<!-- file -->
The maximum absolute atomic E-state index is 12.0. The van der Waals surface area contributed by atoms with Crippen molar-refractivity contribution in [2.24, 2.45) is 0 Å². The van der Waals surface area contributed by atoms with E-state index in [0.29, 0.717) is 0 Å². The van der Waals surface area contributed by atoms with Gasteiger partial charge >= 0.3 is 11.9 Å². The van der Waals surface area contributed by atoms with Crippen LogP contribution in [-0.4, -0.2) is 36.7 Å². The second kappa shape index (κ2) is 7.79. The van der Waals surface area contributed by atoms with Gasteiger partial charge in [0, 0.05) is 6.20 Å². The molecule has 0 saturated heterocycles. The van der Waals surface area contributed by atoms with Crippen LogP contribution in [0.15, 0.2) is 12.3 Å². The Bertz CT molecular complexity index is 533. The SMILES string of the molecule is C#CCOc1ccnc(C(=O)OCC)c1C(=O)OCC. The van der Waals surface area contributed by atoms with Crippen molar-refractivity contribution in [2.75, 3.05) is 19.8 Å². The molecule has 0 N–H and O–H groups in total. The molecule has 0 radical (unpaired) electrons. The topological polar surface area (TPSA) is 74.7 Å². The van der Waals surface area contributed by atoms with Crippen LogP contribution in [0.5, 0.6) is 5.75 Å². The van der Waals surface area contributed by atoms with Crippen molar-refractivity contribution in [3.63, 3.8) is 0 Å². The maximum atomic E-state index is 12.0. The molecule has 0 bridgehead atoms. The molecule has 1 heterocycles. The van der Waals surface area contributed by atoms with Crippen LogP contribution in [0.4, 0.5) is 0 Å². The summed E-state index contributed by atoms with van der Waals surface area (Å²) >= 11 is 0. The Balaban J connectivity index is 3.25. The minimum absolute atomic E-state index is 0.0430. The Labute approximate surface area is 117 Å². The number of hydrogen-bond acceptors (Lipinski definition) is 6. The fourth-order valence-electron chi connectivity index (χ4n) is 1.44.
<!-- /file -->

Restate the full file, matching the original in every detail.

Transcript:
The maximum absolute atomic E-state index is 12.0. The van der Waals surface area contributed by atoms with Crippen molar-refractivity contribution in [2.24, 2.45) is 0 Å². The van der Waals surface area contributed by atoms with E-state index in [0.29, 0.717) is 0 Å². The van der Waals surface area contributed by atoms with Gasteiger partial charge >= 0.3 is 11.9 Å². The van der Waals surface area contributed by atoms with Crippen LogP contribution in [-0.4, -0.2) is 36.7 Å². The second kappa shape index (κ2) is 7.79. The van der Waals surface area contributed by atoms with Gasteiger partial charge in [0, 0.05) is 6.20 Å². The molecule has 0 saturated heterocycles. The van der Waals surface area contributed by atoms with Crippen LogP contribution in [0.15, 0.2) is 12.3 Å². The Bertz CT molecular complexity index is 533. The SMILES string of the molecule is C#CCOc1ccnc(C(=O)OCC)c1C(=O)OCC. The van der Waals surface area contributed by atoms with Crippen molar-refractivity contribution in [2.75, 3.05) is 19.8 Å². The molecule has 0 N–H and O–H groups in total. The molecule has 0 radical (unpaired) electrons. The topological polar surface area (TPSA) is 74.7 Å². The van der Waals surface area contributed by atoms with Crippen LogP contribution in [0.5, 0.6) is 5.75 Å². The van der Waals surface area contributed by atoms with Crippen molar-refractivity contribution in [3.63, 3.8) is 0 Å². The maximum atomic E-state index is 12.0. The molecule has 0 bridgehead atoms. The molecule has 1 heterocycles. The van der Waals surface area contributed by atoms with Crippen LogP contribution in [0.4, 0.5) is 0 Å². The summed E-state index contributed by atoms with van der Waals surface area (Å²) >= 11 is 0. The Balaban J connectivity index is 3.25. The minimum absolute atomic E-state index is 0.0430. The Labute approximate surface area is 117 Å². The number of hydrogen-bond acceptors (Lipinski definition) is 6. The fourth-order valence-electron chi connectivity index (χ4n) is 1.44.